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  • Foto do escritorThiago Lima

The concentration camps for famine victims in Brazil

A prestigiada revista acadêmica Third World Quaterly publicou o artigo The concentration camps for famine victims in Brazil and the struggle for their public memorialisation, de autoria de Thiago Lima.


O artigo é parte de uma edição especial organizada pelas professoras da Universidade de Gotemburgo (Suécia) Camilla Orjuela e Swati Parashar. Todos os estudos de caso serão publicados num compêndio que discutirá a memorialização (ou não) das Fomes em diversos países.


O artigo acima pode ser acessado neste link ou via solicitação pelo contato do blog.


Confira o abstract:

After the ‘Grande Seca’ of 1877, the deadliest famine recorded in Brazil, the government installed so-called concentration camps to prevent famine migrants from the dry Northeastern backlands from reaching Fortaleza, capital of the Ceará state in 1915 and 1932. Officially, the camps were depicted as relief centres, but their inhumane conditions earned them the nickname of ‘death camps’. After their closure, the camps and their famine victims fell into oblivion. Recently, however, both government and civil society actors have taken initiatives to commemorate them. In 2019, the Patu Concentration Camp (the only one for which physical remains can still be found) and the Walk of the Drought (a religious pilgrimage) were officially recognised as heritage sites. This article introduces the research by emphasising how famines are rarely publicly commemorated and describes investigation initiatives that contribute to breaking the silence around famine victims in Brazil. To conclude, the article refers to background literature, document analysis and interviews to discuss the efforts that have been put into public memorialisation so far, as a means to overcome the marginalisation of the memories of peasants from the Northeastern backlands.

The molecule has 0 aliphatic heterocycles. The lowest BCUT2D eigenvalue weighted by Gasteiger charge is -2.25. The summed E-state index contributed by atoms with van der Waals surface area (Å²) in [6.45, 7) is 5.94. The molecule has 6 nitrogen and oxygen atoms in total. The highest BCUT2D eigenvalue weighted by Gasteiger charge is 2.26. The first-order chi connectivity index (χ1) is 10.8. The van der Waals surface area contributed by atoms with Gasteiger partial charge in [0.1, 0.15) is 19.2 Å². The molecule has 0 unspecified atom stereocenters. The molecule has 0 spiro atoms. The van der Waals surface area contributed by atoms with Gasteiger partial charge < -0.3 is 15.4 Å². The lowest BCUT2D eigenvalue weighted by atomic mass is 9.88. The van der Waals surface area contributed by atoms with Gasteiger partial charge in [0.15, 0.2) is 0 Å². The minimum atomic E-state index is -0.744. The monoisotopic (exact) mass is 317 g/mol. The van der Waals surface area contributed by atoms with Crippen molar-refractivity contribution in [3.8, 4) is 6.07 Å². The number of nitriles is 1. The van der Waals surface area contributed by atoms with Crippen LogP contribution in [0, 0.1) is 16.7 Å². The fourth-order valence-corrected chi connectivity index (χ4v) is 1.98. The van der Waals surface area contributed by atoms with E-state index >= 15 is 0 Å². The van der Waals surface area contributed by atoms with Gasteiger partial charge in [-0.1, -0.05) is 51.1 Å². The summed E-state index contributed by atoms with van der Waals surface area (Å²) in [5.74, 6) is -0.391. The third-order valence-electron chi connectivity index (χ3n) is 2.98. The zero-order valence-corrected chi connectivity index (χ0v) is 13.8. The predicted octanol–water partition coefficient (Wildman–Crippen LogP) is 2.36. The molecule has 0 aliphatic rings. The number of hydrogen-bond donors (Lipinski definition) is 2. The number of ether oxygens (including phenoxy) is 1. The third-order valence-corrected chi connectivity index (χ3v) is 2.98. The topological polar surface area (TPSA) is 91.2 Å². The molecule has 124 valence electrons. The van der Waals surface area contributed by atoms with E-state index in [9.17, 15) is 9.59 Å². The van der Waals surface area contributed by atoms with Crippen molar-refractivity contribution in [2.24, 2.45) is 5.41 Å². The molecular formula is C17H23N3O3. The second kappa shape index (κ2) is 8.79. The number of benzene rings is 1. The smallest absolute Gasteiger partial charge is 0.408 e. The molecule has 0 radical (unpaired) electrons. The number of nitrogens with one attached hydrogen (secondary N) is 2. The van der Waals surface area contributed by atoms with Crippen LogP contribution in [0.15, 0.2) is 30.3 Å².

Thiago Lima (2023) The concentration camps for famine victims in Brazil and the struggle for their public memorialisation, Third World Quarterly, DOI: 10.1080/01436597.2023.2190506


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